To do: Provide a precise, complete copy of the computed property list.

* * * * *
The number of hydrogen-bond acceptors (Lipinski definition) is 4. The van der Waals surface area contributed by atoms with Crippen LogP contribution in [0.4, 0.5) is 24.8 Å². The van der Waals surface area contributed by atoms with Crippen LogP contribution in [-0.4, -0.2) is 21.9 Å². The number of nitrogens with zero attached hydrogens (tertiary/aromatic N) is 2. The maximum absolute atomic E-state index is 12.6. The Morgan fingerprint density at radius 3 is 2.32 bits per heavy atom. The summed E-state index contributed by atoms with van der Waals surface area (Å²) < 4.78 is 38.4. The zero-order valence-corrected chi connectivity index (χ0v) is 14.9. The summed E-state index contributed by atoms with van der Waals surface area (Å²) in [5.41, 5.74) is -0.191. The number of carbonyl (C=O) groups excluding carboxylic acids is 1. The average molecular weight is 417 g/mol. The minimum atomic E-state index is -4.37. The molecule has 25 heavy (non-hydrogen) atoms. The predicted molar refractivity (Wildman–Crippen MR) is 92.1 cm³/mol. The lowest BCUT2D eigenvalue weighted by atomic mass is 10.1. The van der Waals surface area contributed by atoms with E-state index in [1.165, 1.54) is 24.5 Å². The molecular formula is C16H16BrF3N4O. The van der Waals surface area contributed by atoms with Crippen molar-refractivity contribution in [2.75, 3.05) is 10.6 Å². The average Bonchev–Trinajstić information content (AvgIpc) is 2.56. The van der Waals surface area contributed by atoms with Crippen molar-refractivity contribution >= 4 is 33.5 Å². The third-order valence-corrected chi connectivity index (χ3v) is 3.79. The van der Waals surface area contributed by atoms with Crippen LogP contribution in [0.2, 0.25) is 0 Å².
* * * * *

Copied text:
The number of hydrogen-bond acceptors (Lipinski definition) is 4. The van der Waals surface area contributed by atoms with Crippen LogP contribution in [0.4, 0.5) is 24.8 Å². The van der Waals surface area contributed by atoms with Crippen LogP contribution in [-0.4, -0.2) is 21.9 Å². The number of nitrogens with zero attached hydrogens (tertiary/aromatic N) is 2. The maximum absolute atomic E-state index is 12.6. The Morgan fingerprint density at radius 3 is 2.32 bits per heavy atom. The summed E-state index contributed by atoms with van der Waals surface area (Å²) < 4.78 is 38.4. The zero-order valence-corrected chi connectivity index (χ0v) is 14.9. The summed E-state index contributed by atoms with van der Waals surface area (Å²) in [5.41, 5.74) is -0.191. The number of carbonyl (C=O) groups excluding carboxylic acids is 1. The average molecular weight is 417 g/mol. The minimum atomic E-state index is -4.37. The molecule has 25 heavy (non-hydrogen) atoms. The predicted molar refractivity (Wildman–Crippen MR) is 92.1 cm³/mol. The lowest BCUT2D eigenvalue weighted by atomic mass is 10.1. The van der Waals surface area contributed by atoms with E-state index in [1.165, 1.54) is 24.5 Å². The molecular formula is C16H16BrF3N4O. The van der Waals surface area contributed by atoms with Crippen molar-refractivity contribution in [2.75, 3.05) is 10.6 Å². The average Bonchev–Trinajstić information content (AvgIpc) is 2.56. The van der Waals surface area contributed by atoms with Crippen molar-refractivity contribution >= 4 is 33.5 Å². The third-order valence-corrected chi connectivity index (χ3v) is 3.79. The van der Waals surface area contributed by atoms with Crippen LogP contribution in [0.2, 0.25) is 0 Å².